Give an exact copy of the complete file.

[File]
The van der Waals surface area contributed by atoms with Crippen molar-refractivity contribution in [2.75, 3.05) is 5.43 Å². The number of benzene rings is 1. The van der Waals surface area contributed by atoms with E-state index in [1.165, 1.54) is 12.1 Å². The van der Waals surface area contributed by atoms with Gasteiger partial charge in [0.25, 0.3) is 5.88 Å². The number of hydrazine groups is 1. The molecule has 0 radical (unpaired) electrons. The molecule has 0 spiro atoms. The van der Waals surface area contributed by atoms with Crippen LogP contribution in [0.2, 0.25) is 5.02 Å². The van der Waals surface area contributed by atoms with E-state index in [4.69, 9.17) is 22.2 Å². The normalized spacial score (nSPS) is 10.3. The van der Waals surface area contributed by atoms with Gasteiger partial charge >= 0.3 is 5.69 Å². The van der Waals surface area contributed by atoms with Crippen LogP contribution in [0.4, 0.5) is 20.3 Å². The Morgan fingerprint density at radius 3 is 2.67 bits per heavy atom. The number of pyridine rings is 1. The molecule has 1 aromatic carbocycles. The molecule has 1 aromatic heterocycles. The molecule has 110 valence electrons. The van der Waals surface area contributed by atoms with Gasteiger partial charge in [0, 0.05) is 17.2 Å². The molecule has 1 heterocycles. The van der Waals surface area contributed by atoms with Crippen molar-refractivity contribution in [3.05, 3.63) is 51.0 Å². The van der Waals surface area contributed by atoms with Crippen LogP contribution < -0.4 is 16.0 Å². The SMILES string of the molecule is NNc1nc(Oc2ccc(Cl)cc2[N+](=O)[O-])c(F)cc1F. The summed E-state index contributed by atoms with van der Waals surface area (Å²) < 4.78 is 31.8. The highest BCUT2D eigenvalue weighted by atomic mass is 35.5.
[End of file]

The van der Waals surface area contributed by atoms with Crippen molar-refractivity contribution in [2.75, 3.05) is 5.43 Å². The number of benzene rings is 1. The van der Waals surface area contributed by atoms with E-state index in [1.165, 1.54) is 12.1 Å². The van der Waals surface area contributed by atoms with Gasteiger partial charge in [0.25, 0.3) is 5.88 Å². The number of hydrazine groups is 1. The molecule has 0 radical (unpaired) electrons. The molecule has 0 spiro atoms. The van der Waals surface area contributed by atoms with Crippen LogP contribution in [0.2, 0.25) is 5.02 Å². The van der Waals surface area contributed by atoms with E-state index in [4.69, 9.17) is 22.2 Å². The normalized spacial score (nSPS) is 10.3. The van der Waals surface area contributed by atoms with Gasteiger partial charge >= 0.3 is 5.69 Å². The van der Waals surface area contributed by atoms with Crippen LogP contribution in [0.4, 0.5) is 20.3 Å². The Morgan fingerprint density at radius 3 is 2.67 bits per heavy atom. The number of pyridine rings is 1. The molecule has 1 aromatic carbocycles. The molecule has 1 aromatic heterocycles. The molecule has 110 valence electrons. The van der Waals surface area contributed by atoms with Gasteiger partial charge in [0, 0.05) is 17.2 Å². The molecule has 1 heterocycles. The van der Waals surface area contributed by atoms with Crippen molar-refractivity contribution in [3.05, 3.63) is 51.0 Å². The van der Waals surface area contributed by atoms with Crippen LogP contribution < -0.4 is 16.0 Å². The SMILES string of the molecule is NNc1nc(Oc2ccc(Cl)cc2[N+](=O)[O-])c(F)cc1F. The summed E-state index contributed by atoms with van der Waals surface area (Å²) < 4.78 is 31.8. The highest BCUT2D eigenvalue weighted by atomic mass is 35.5.